Pro soccer player Robbie Rogers returned to the field for the first time in two months on Saturday night, and was repeatedly abused by a player on the opposing team who called him “queer” several times.
Rogers said he was “shock,” because after four seasons playing in the MLS, he has “yet to hear another player use that or any other gay slur during a game.”
It was similar homophobic abuse that pushed Rogers into early retirement in 2013. After he publicly came out as gay in a statement on his website, he said the threat of being openly gay around homophobic locker room culture and the pressure from fans and the media became too overwhelming.
In a note posted on Facebook, Rogers described the rage he felt at the continued cycle of abuse, and how he kept his cool as the rest of the game played out.
“I went to bed upset last night,” he said. “Angry at this player and and his ignorance. Angry at myself for not doing more in the moment. Sad the we still live in a time where this kind of intolerance still exists in my sport and elsewhere.”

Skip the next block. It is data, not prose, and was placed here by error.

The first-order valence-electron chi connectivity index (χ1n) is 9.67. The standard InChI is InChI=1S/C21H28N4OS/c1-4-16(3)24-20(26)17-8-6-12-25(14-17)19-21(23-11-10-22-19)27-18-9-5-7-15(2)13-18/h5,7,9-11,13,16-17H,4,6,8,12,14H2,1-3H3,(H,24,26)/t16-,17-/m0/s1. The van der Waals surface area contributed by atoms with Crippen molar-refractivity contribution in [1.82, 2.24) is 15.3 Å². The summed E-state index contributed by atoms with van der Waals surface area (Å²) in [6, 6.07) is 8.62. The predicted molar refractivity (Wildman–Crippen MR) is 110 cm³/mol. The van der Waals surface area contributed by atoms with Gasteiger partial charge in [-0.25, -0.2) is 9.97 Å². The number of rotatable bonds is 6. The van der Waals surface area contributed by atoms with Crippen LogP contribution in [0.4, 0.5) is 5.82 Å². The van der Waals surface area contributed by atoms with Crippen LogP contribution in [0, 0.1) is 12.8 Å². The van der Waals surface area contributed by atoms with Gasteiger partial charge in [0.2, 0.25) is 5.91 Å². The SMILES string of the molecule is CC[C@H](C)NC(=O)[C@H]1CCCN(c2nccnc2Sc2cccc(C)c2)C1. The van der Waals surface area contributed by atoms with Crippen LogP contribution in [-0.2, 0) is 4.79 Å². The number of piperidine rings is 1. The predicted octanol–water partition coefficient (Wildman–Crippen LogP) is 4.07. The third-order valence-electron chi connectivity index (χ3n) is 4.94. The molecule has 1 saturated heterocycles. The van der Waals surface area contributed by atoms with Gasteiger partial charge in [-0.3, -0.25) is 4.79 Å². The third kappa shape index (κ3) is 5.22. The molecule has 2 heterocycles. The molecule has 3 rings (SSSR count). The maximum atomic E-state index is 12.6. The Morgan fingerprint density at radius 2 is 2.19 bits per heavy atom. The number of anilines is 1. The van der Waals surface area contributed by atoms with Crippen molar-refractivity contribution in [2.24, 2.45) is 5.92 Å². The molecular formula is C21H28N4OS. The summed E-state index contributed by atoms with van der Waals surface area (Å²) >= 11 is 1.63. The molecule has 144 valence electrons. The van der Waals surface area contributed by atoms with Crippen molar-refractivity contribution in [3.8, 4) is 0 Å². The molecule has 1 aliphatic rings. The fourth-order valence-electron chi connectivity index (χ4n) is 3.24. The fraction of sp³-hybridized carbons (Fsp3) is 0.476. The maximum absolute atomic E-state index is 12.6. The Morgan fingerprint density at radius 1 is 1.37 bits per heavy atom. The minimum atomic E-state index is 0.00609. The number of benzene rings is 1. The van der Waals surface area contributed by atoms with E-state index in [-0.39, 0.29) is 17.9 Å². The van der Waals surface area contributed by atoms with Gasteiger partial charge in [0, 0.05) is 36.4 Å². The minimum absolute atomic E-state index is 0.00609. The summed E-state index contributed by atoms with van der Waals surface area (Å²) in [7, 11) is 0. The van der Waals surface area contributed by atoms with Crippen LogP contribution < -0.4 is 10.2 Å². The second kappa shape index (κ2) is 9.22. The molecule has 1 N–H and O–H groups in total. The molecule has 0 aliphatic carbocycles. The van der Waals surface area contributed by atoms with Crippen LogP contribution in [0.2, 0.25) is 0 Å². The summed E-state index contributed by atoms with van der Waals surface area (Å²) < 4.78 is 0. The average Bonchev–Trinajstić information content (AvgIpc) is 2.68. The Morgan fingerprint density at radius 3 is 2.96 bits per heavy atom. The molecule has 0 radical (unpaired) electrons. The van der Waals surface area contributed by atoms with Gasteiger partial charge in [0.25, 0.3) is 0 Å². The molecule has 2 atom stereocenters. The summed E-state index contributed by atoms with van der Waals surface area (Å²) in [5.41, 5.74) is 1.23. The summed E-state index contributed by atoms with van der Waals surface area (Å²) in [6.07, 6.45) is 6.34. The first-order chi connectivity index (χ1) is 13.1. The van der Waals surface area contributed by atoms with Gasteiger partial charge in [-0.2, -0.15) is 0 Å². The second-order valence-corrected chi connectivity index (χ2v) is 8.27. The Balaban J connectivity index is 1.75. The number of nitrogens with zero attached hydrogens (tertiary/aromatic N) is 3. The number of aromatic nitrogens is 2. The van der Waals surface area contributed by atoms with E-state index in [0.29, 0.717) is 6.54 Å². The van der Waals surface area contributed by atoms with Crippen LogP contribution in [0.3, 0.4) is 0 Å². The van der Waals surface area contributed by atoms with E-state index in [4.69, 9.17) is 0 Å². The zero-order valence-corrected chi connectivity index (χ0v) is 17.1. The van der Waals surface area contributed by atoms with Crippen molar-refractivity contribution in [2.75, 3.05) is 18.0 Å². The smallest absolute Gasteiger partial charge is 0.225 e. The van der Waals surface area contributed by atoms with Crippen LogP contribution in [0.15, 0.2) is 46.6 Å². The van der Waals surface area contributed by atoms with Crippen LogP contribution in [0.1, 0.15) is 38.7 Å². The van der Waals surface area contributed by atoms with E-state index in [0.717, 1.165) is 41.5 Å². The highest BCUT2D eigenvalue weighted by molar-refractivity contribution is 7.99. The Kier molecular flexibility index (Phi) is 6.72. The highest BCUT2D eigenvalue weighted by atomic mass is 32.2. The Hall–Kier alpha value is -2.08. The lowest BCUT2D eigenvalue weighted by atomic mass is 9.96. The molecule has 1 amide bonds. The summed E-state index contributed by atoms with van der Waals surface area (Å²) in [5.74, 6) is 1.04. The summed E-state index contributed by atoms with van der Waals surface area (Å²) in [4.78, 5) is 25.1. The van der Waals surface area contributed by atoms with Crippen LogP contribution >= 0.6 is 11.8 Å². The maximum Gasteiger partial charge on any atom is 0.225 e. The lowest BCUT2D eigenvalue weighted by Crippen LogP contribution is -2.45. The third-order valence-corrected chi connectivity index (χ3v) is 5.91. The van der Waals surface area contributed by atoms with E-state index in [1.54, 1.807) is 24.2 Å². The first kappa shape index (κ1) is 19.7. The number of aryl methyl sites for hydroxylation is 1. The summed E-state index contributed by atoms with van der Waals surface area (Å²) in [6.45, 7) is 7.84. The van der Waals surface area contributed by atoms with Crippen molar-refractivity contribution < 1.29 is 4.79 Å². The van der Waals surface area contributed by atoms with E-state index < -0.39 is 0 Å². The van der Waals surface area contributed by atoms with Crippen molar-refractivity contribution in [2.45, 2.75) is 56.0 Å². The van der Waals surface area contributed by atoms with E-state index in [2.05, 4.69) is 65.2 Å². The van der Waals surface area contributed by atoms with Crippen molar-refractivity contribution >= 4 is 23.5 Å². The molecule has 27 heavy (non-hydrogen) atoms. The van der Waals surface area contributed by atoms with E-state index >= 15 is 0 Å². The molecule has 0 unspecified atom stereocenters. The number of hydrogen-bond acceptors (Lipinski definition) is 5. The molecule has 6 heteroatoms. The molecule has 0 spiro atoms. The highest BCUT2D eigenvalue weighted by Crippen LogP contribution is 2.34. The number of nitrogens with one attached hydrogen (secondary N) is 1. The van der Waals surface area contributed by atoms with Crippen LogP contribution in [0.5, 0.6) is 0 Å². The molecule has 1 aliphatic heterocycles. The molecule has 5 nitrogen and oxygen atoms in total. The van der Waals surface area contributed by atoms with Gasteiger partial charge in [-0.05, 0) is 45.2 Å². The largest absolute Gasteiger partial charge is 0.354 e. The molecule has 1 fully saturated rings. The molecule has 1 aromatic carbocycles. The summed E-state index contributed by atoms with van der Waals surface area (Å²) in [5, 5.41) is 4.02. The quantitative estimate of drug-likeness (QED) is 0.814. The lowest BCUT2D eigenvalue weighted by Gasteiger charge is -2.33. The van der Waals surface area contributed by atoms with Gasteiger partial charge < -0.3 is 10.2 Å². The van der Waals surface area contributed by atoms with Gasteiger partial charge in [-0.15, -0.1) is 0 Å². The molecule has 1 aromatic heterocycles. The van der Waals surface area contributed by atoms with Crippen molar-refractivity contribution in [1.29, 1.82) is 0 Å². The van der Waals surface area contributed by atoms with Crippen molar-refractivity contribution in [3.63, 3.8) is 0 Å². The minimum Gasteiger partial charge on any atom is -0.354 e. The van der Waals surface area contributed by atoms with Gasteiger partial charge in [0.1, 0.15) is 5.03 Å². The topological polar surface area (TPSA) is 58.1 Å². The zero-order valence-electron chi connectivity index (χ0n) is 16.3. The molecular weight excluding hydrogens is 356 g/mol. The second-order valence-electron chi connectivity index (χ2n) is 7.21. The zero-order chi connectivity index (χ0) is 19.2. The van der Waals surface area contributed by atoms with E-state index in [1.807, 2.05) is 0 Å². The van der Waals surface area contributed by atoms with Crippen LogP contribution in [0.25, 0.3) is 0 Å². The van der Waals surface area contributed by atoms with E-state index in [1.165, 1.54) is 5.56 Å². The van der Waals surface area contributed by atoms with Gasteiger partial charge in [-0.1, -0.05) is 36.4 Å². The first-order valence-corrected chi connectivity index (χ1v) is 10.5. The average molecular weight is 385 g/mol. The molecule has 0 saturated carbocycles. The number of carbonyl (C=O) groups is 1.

He added: “And if I’m being honest, I was even a bit ashamed that a single word could make me feel, even just for a moment, all the awful feelings I felt for so many years: small, less than, wrong, and unworthy of love and respect by my family or god forbid by my teammates.”
Rogers is enjoying fatherhood with his boyfriend, TV producer Greg Berlanti, after the recent birth of their son, Caleb. He said after a cooling-down period at home, “the anger has faded and the predominant emotions left are just love and gratitude.”
“I’m happy that I practiced restraint worthy of my sport. I’m thankful for the many players on my team and even the opposing one who apologized to me for one man’s actions. Today, I woke up grateful to work in organization filled with so many players and coaches who have worked hard to practice tolerance of everyone and to help change a culture.
But mostly I’m proud of myself. I am proud more than ever that I had the courage to come out as a queer man. I feel so fortunate to have gotten to share my story with others and to have gotten to play this sport I love so much as an openly gay person. I am, more than ever, thankful to have teammates and a family that love and support me for the son, brother, partner, father and queer player that I am.”
Rogers ended his note with encouragement for “all athletes to find the courage within themselves to come out.”
In response to the note, which racked up over 2,500 likes in less than a day, the United Soccer League (USL) tweeted a statement confirming it was launching “a full investigation into allegations of homophobic slurs.”
“The USL has zero tolerance for any discriminatory behavior,” it added.
— USL (@USL) August 21, 2016
Check out Robbie’s full Facebook post below: